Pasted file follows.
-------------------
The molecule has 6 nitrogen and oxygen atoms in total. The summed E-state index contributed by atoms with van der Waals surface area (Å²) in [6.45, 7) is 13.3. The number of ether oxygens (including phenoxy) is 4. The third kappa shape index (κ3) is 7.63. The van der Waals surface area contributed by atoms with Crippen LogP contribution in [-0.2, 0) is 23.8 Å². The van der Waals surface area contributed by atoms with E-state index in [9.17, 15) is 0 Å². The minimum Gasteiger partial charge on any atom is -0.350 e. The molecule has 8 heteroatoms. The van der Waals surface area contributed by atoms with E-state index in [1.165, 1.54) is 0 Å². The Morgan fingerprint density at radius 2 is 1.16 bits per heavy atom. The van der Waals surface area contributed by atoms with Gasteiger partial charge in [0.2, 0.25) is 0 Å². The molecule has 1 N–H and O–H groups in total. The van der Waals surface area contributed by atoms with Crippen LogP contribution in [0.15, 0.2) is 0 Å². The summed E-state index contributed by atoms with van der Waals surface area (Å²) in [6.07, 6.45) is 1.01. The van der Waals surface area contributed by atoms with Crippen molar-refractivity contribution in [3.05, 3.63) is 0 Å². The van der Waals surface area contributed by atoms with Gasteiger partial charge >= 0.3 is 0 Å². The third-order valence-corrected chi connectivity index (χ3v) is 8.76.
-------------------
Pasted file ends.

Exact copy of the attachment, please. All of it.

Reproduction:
The molecule has 6 nitrogen and oxygen atoms in total. The summed E-state index contributed by atoms with van der Waals surface area (Å²) in [6.45, 7) is 13.3. The number of ether oxygens (including phenoxy) is 4. The third kappa shape index (κ3) is 7.63. The van der Waals surface area contributed by atoms with Crippen LogP contribution in [-0.2, 0) is 23.8 Å². The van der Waals surface area contributed by atoms with E-state index in [9.17, 15) is 0 Å². The minimum Gasteiger partial charge on any atom is -0.350 e. The molecule has 8 heteroatoms. The van der Waals surface area contributed by atoms with E-state index in [1.165, 1.54) is 0 Å². The Morgan fingerprint density at radius 2 is 1.16 bits per heavy atom. The van der Waals surface area contributed by atoms with Gasteiger partial charge in [0.2, 0.25) is 0 Å². The molecule has 1 N–H and O–H groups in total. The van der Waals surface area contributed by atoms with Crippen LogP contribution in [0.15, 0.2) is 0 Å². The summed E-state index contributed by atoms with van der Waals surface area (Å²) in [6.07, 6.45) is 1.01. The van der Waals surface area contributed by atoms with Crippen molar-refractivity contribution in [3.05, 3.63) is 0 Å². The van der Waals surface area contributed by atoms with Gasteiger partial charge >= 0.3 is 0 Å². The third-order valence-corrected chi connectivity index (χ3v) is 8.76.